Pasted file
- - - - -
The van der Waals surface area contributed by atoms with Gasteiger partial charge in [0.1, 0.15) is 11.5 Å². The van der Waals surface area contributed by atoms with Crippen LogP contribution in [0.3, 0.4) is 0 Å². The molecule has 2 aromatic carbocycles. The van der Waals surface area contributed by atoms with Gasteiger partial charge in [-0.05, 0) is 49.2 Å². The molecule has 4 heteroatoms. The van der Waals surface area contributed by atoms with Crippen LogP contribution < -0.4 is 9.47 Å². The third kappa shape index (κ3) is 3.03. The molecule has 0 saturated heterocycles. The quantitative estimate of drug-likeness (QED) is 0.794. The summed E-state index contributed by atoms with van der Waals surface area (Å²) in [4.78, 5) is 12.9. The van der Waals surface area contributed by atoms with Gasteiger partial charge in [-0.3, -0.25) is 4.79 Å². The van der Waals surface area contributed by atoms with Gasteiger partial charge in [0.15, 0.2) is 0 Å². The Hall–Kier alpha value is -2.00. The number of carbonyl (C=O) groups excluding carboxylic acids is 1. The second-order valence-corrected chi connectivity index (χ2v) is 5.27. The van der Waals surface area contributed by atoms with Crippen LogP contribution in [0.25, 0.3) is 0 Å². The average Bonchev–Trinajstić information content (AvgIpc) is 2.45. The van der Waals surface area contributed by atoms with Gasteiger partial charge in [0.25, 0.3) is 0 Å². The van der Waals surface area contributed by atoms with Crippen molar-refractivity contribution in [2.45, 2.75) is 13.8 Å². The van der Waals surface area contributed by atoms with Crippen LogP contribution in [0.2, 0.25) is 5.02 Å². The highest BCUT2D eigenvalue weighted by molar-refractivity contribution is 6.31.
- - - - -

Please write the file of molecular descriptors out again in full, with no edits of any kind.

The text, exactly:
The van der Waals surface area contributed by atoms with Gasteiger partial charge in [0.1, 0.15) is 11.5 Å². The van der Waals surface area contributed by atoms with Crippen LogP contribution in [0.3, 0.4) is 0 Å². The molecule has 2 aromatic carbocycles. The van der Waals surface area contributed by atoms with Gasteiger partial charge in [-0.05, 0) is 49.2 Å². The molecule has 4 heteroatoms. The van der Waals surface area contributed by atoms with Crippen LogP contribution < -0.4 is 9.47 Å². The third kappa shape index (κ3) is 3.03. The molecule has 0 saturated heterocycles. The quantitative estimate of drug-likeness (QED) is 0.794. The summed E-state index contributed by atoms with van der Waals surface area (Å²) in [4.78, 5) is 12.9. The van der Waals surface area contributed by atoms with Gasteiger partial charge in [-0.3, -0.25) is 4.79 Å². The van der Waals surface area contributed by atoms with Gasteiger partial charge in [0.15, 0.2) is 0 Å². The Hall–Kier alpha value is -2.00. The number of carbonyl (C=O) groups excluding carboxylic acids is 1. The second-order valence-corrected chi connectivity index (χ2v) is 5.27. The van der Waals surface area contributed by atoms with Crippen LogP contribution in [0.25, 0.3) is 0 Å². The average Bonchev–Trinajstić information content (AvgIpc) is 2.45. The van der Waals surface area contributed by atoms with Gasteiger partial charge in [0.25, 0.3) is 0 Å². The van der Waals surface area contributed by atoms with Crippen molar-refractivity contribution in [2.45, 2.75) is 13.8 Å². The van der Waals surface area contributed by atoms with Crippen LogP contribution in [0.2, 0.25) is 5.02 Å². The highest BCUT2D eigenvalue weighted by molar-refractivity contribution is 6.31.